The pods are harvested by hand while still green, to avoid splitting and loss of the precious seeds.  They are then dried and sold whole to retain flavor.  Eventually the seeds will be ground or the volatile oils extracted for use in a wide variety of products including food, beverages, mouthwashes, perfumes, Ayurvedic medicine and aphrodisiacs.

Photo to left by Quadell; seeds are approximately 3 mm long.

Until the early 1800s, most cardamom was harvested from wild plants of the Cardamom Hills, in the Western Ghats of southern India.  Cultivation began with the British, who intercropped shade-requiring cardamom plants on coffee plantations.  India remains one of the largest producers and exporters of cardamom, but the leader is now Guatemala, where green cardamom cultivation was introduced in 1920.  Since 2003, Indonesia has become a major producer as well, due largely to cultivation of the less expensive black cardamom. Graphic to right includes both green and black cardamom.

Cardamom is used in Scandinavia in baked goods and candies, and in Europe and North America in curry powder and sausages, but it is in India, North Africa and the Middle East that the Queen of Spices reigns.  Cardamom is a common ingredient in Indian cuisine, from savory dishes to desserts, and is a familiar flavoring in North African dishes as well.  The largest single use of cardamom is in Arabian coffee, gahwa (قهوه عربيه).

Gahwa is a beverage of legend and ritual.  It is said to have Bedouin origins and be a key ingredient in Bedouin hospitality.  The proper preparation, serving and drinking of gahwa requires rituals complex enough to justify two blog posts, as you can see for yourself here and here, or at MiddleEast Arab for the Saudi Arabian version.
Cowboy gahwa.  Keep it simple
for drinking on the trail. Source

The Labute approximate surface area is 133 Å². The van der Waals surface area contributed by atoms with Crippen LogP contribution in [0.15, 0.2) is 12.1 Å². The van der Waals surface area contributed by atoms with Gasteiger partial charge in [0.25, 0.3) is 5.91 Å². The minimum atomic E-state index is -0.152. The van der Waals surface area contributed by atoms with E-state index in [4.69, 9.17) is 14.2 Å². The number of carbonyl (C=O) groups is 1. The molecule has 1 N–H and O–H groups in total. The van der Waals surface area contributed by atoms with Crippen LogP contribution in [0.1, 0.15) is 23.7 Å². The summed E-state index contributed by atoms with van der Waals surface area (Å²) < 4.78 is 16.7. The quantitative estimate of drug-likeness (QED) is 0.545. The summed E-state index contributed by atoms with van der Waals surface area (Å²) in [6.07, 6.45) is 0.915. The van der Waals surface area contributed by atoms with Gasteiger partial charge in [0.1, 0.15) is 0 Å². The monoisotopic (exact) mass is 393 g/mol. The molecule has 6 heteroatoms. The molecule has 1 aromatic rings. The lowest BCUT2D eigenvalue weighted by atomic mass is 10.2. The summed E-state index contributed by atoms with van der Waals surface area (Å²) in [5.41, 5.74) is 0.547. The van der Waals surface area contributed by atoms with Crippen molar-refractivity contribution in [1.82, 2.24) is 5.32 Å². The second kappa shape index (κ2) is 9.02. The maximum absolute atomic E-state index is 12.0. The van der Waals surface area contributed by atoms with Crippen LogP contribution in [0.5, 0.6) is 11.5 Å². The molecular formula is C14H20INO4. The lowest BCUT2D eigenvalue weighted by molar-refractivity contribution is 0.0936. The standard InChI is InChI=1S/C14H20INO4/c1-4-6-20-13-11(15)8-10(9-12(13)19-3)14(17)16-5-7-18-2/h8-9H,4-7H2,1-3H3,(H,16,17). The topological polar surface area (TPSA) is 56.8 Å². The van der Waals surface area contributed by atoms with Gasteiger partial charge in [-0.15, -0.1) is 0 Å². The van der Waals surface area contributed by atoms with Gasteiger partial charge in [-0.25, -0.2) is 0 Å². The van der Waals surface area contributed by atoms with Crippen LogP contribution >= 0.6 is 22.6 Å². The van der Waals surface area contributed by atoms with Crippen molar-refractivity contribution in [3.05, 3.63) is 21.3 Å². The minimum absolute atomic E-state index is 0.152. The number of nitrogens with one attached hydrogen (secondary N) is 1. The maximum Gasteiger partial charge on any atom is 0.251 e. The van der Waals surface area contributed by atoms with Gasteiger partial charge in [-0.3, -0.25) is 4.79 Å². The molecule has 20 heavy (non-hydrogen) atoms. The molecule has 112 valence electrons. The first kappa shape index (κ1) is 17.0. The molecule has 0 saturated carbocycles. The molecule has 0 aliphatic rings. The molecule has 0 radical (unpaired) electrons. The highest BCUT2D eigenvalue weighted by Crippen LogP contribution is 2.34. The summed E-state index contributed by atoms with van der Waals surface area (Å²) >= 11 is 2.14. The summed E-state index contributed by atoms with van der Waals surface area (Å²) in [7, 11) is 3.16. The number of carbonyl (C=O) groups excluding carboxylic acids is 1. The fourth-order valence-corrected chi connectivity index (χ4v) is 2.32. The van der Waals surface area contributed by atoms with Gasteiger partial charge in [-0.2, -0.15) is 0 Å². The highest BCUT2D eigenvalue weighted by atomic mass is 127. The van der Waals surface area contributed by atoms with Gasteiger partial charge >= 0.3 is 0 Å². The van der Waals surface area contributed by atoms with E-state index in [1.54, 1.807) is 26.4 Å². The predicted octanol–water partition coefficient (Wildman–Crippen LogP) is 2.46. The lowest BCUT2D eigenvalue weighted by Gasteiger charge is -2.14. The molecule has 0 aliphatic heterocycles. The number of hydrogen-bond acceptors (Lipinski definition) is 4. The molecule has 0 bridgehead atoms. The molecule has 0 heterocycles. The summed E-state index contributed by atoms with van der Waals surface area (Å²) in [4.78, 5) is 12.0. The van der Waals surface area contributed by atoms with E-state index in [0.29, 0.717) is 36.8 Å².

But gahwa does not have to be so inaccessible, and a modest version can be made simply by mixing cardamom and coffee.  Do skip the sugar, otherwise you won’t be able to appreciate cardamom’s subtle sweetness (have a few dates instead).  In gahwa recipes on the web, proportions of coffee to cardamom vary, from equal parts to predominantly coffee.  I prefer the latter, and add a quarter teaspoon of cardamom to the ground coffee in my expresso pot each morning.

The morning's brew ...
... with the secret ingredient.

Kew Royal Botanic Gardens. Plant Cultures, exploring plants & people.  Cardamom.  Accessed March 2012.

Luxner, Larry.  1995.  Cardamom, Guatemala’s gift to the Arab world.  Tea and Coffee Trade Journal via

Morton, J.F.  1976.  Herbs and spices, a Golden Guide.  NY: Golden Press.

Prosperity Initiative, Center for Agricultural Policy.  2009.  Cardamom.  Small-scale review of Cardamom.


  1. I had no idea that cardamom was so popular! I happen to have a bottle at home, I'll definitely have to try adding it to my coffee soon. Thanks for a very interesting read for my morning!

  2. I'd be interested to hear what you think ... it may be an acquired taste :)

  3. Hehe, I'm not sure I'm ready to try it in coffee, but it sure was interesting to read about its history and use! Thanks, Hollis.

  4. fascinating post!